Now in China, I’m getting the opportunity to view first-hand the hysteria of hoops and the influence that the game has had across the country. There are several lessons to be learnt for the Indian hoops observer. In many ways, China is the hoops model that India, like every other Asian country, would like to emulate. Unlike other Asian countries, India has the population, the market, and thus the potential heavy interest of investors to make it up.

But as anyone who has dealt with business in each of the two nations perhaps already knows, there are vast differences between China and India. China is structured, almost too structured some would say, leaving little room for creative basketball minds and talents (on and off the floor) to thrive. India is almost the exact opposite, lacking any sort of consistent structure and thus a lot of basketball operations in the country are a few steps below the Western standard of professionalism. The growth of basketball in India is further hampered by poor infrastructure, slow bureaucracy, and just the general lack of interest, due to other ëcricketingí distractions.

Although it may not be able to match the quality of Chinese basketball or the sheer number of fans in the country, India does have a lot of potential. India’s private sector has been a growing attraction for investors, and these include investors who are ready to help the sport grow independently of the support (or the harassment) of the government. Case in point: IMG Worldwide, a leading global sports/media management company, signed a deal with India’s richest conglomerate company, Reliance, to sponsor the growth of different Indian sports. IMG-Reliance became sponsors of the Basketball Federation of India two years ago and have been slowly charting out plans to improve both the status of the game and the quality of the national teams. If China got their big boost in basketball nearly 20 years ago with the inception of the CBA, Indiaís big boost has belatedly arrived now.

Popularity of Chinese basketball skyrocketed when Yao Ming was selected first in the 2002 NBA draft and went on to become a superstar player. No player in India (or for that matter, China) in the near future has the capacity to match Yao’s talent, but Indian fans have been pinning their hopes on their own idols who could one day help popularise the sport back home. Chief among them is 16-year-old Satnam Singh Bhamara, a teenager born and bred in a small Indian village who grew to be 7-foot tall and develop into a star young player for India. Bhamara is still only a high-schooler, but as he trains and improves his game at the IMG Academy in Florida, all eyes will be upon the young giant to take the next big step for Indian hoops.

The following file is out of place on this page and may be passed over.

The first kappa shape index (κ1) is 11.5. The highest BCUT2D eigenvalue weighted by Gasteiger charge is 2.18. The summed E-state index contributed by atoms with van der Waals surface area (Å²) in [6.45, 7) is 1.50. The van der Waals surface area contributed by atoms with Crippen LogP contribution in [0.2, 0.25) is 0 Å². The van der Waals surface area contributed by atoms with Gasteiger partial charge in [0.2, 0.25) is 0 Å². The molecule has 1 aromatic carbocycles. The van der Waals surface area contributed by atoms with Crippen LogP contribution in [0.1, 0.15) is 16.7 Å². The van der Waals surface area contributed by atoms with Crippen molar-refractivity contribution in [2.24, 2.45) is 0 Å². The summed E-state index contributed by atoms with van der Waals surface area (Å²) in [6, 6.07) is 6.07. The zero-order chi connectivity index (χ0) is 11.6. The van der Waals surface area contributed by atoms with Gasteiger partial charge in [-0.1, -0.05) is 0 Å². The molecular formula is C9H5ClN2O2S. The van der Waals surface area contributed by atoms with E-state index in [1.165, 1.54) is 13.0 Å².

Meanwhile, the NBA, who already have several offices and a well-run operation in China, have expanded their outreach into India in recent years. The NBA has been running several grassroots programmes in India since 2010 and opened their first India office earlier this year. They have been able to work closely with India’s best players, coaches, and basketball administrators in this period and have genuinely impacted the increase of basketball following amongst young Indians with their multi-city competitions and events.

These are two countries with vastly different basketball aims: China dreams of being counted amongst the best teams in the world while India aims to move up the ladder in Asia first.

These are exciting times for the future of the accumulated 2.6 billion people in the two countries, and also for the fraction of those billions who eat, sleep, and live basketball. I’m just glad to find myself somewhere in the middle of it.

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Tracy McGrady, still the man in China

June 8, 2012

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Tracy McGrady starring in a Chinese beer commercial in 2012 might seem super random. But in China, it’s just good marketing.

McGrady, who averaged a career low 16.1 minutes off the bench for the Atlanta Hawks this season, may be well past his 13 points in 33 seconds prime from decade-past. But as one part of the Immortal Holy Duo along with Allen Iverson, the two most popular post-Michael Jordan NBAers in China of all-time, he is still largely worshipped in the Middle Kingdom. Whereas AI mesmerized China with his sick handles and short-on-height, big-on-heart game, T-Mac became an icon not just because he was arguably the most talented player in the NBA for a time, but also because of his unrivaled accessibility.